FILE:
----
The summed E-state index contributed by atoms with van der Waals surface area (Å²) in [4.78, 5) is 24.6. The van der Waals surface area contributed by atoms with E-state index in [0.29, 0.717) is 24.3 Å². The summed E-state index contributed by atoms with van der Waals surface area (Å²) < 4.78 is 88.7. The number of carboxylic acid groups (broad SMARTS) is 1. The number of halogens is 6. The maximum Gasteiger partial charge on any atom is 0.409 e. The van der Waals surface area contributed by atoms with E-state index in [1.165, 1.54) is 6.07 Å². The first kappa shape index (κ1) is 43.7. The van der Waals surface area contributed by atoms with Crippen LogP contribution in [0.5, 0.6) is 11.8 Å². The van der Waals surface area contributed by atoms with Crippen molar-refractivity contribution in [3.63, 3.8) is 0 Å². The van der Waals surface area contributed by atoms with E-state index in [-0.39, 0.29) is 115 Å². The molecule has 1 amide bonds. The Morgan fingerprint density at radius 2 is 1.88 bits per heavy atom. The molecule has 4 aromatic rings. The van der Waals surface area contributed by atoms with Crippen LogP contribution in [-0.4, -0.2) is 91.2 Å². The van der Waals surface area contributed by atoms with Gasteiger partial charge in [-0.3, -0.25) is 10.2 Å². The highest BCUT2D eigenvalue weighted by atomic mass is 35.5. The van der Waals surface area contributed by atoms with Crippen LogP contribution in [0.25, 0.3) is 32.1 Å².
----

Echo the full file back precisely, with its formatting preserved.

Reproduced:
The summed E-state index contributed by atoms with van der Waals surface area (Å²) in [4.78, 5) is 24.6. The van der Waals surface area contributed by atoms with E-state index in [0.29, 0.717) is 24.3 Å². The summed E-state index contributed by atoms with van der Waals surface area (Å²) < 4.78 is 88.7. The number of carboxylic acid groups (broad SMARTS) is 1. The number of halogens is 6. The maximum Gasteiger partial charge on any atom is 0.409 e. The van der Waals surface area contributed by atoms with E-state index in [1.165, 1.54) is 6.07 Å². The first kappa shape index (κ1) is 43.7. The van der Waals surface area contributed by atoms with Crippen LogP contribution in [0.5, 0.6) is 11.8 Å². The van der Waals surface area contributed by atoms with Crippen molar-refractivity contribution in [3.63, 3.8) is 0 Å². The van der Waals surface area contributed by atoms with E-state index in [-0.39, 0.29) is 115 Å². The molecule has 1 amide bonds. The Morgan fingerprint density at radius 2 is 1.88 bits per heavy atom. The molecule has 4 aromatic rings. The van der Waals surface area contributed by atoms with Crippen LogP contribution in [-0.4, -0.2) is 91.2 Å². The van der Waals surface area contributed by atoms with Gasteiger partial charge in [-0.3, -0.25) is 10.2 Å². The highest BCUT2D eigenvalue weighted by atomic mass is 35.5. The van der Waals surface area contributed by atoms with Crippen LogP contribution in [0.25, 0.3) is 32.1 Å².